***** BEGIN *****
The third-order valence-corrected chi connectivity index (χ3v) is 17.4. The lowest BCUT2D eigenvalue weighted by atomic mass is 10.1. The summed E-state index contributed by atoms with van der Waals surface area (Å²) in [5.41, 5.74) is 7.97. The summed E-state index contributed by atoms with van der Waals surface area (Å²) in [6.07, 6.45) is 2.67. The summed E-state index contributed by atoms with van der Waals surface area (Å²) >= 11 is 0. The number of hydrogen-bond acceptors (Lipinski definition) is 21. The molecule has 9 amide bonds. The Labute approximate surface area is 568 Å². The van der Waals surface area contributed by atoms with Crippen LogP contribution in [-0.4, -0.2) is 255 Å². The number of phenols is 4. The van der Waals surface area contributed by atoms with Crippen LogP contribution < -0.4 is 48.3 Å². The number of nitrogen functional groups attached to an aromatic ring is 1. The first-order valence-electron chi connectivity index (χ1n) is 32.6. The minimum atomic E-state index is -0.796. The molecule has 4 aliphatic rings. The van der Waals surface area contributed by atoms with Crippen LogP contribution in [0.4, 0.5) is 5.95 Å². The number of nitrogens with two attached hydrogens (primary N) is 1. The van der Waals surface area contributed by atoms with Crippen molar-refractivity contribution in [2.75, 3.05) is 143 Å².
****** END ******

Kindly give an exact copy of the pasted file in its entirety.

The third-order valence-corrected chi connectivity index (χ3v) is 17.4. The lowest BCUT2D eigenvalue weighted by atomic mass is 10.1. The summed E-state index contributed by atoms with van der Waals surface area (Å²) in [5.41, 5.74) is 7.97. The summed E-state index contributed by atoms with van der Waals surface area (Å²) in [6.07, 6.45) is 2.67. The summed E-state index contributed by atoms with van der Waals surface area (Å²) >= 11 is 0. The number of hydrogen-bond acceptors (Lipinski definition) is 21. The molecule has 9 amide bonds. The Labute approximate surface area is 568 Å². The van der Waals surface area contributed by atoms with Crippen LogP contribution in [-0.4, -0.2) is 255 Å². The number of phenols is 4. The van der Waals surface area contributed by atoms with Crippen LogP contribution < -0.4 is 48.3 Å². The number of nitrogen functional groups attached to an aromatic ring is 1. The first-order valence-electron chi connectivity index (χ1n) is 32.6. The minimum atomic E-state index is -0.796. The molecule has 4 aliphatic rings. The van der Waals surface area contributed by atoms with Crippen LogP contribution in [0.4, 0.5) is 5.95 Å². The number of nitrogens with two attached hydrogens (primary N) is 1. The van der Waals surface area contributed by atoms with Crippen molar-refractivity contribution in [2.75, 3.05) is 143 Å².